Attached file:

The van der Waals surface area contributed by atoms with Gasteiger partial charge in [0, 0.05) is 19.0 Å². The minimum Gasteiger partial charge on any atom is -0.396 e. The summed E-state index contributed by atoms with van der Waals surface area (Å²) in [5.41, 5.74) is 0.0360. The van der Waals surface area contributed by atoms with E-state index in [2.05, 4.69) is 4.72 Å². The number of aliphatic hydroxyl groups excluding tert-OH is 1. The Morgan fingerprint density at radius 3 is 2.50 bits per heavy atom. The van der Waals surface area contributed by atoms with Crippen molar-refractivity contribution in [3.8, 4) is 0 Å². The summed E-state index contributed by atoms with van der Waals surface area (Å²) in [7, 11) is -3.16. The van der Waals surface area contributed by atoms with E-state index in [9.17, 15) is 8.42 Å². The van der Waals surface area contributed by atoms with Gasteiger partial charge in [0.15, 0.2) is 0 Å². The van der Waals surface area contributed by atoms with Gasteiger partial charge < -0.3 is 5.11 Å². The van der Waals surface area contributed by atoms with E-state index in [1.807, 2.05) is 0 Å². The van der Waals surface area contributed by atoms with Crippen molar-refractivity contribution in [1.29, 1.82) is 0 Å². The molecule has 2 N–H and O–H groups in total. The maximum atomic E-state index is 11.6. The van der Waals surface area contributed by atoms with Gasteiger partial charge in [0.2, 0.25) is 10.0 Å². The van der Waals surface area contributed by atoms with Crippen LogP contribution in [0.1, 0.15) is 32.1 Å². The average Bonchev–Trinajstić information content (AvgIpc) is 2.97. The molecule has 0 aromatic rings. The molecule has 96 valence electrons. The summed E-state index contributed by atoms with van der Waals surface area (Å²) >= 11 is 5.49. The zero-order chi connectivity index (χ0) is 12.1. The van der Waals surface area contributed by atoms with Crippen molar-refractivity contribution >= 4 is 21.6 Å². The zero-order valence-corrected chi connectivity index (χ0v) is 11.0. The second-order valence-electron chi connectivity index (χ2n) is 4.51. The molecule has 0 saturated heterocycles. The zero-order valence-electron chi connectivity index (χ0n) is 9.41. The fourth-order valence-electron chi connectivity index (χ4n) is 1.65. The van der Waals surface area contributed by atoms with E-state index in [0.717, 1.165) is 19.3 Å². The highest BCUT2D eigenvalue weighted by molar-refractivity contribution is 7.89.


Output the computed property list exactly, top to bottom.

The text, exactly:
The van der Waals surface area contributed by atoms with Gasteiger partial charge in [0, 0.05) is 19.0 Å². The minimum Gasteiger partial charge on any atom is -0.396 e. The summed E-state index contributed by atoms with van der Waals surface area (Å²) in [5.41, 5.74) is 0.0360. The van der Waals surface area contributed by atoms with E-state index in [2.05, 4.69) is 4.72 Å². The number of aliphatic hydroxyl groups excluding tert-OH is 1. The Morgan fingerprint density at radius 3 is 2.50 bits per heavy atom. The van der Waals surface area contributed by atoms with Crippen molar-refractivity contribution in [3.8, 4) is 0 Å². The summed E-state index contributed by atoms with van der Waals surface area (Å²) in [7, 11) is -3.16. The van der Waals surface area contributed by atoms with E-state index in [9.17, 15) is 8.42 Å². The van der Waals surface area contributed by atoms with Gasteiger partial charge in [0.15, 0.2) is 0 Å². The van der Waals surface area contributed by atoms with Gasteiger partial charge < -0.3 is 5.11 Å². The van der Waals surface area contributed by atoms with E-state index in [1.807, 2.05) is 0 Å². The van der Waals surface area contributed by atoms with Crippen molar-refractivity contribution in [1.29, 1.82) is 0 Å². The molecule has 2 N–H and O–H groups in total. The maximum atomic E-state index is 11.6. The van der Waals surface area contributed by atoms with Gasteiger partial charge in [0.2, 0.25) is 10.0 Å². The van der Waals surface area contributed by atoms with Crippen LogP contribution in [0.1, 0.15) is 32.1 Å². The average Bonchev–Trinajstić information content (AvgIpc) is 2.97. The molecule has 0 aromatic rings. The molecule has 96 valence electrons. The summed E-state index contributed by atoms with van der Waals surface area (Å²) >= 11 is 5.49. The zero-order chi connectivity index (χ0) is 12.1. The van der Waals surface area contributed by atoms with Crippen molar-refractivity contribution >= 4 is 21.6 Å². The zero-order valence-corrected chi connectivity index (χ0v) is 11.0. The second-order valence-electron chi connectivity index (χ2n) is 4.51. The molecule has 0 saturated heterocycles. The zero-order valence-electron chi connectivity index (χ0n) is 9.41. The fourth-order valence-electron chi connectivity index (χ4n) is 1.65. The van der Waals surface area contributed by atoms with E-state index in [0.717, 1.165) is 19.3 Å². The highest BCUT2D eigenvalue weighted by molar-refractivity contribution is 7.89.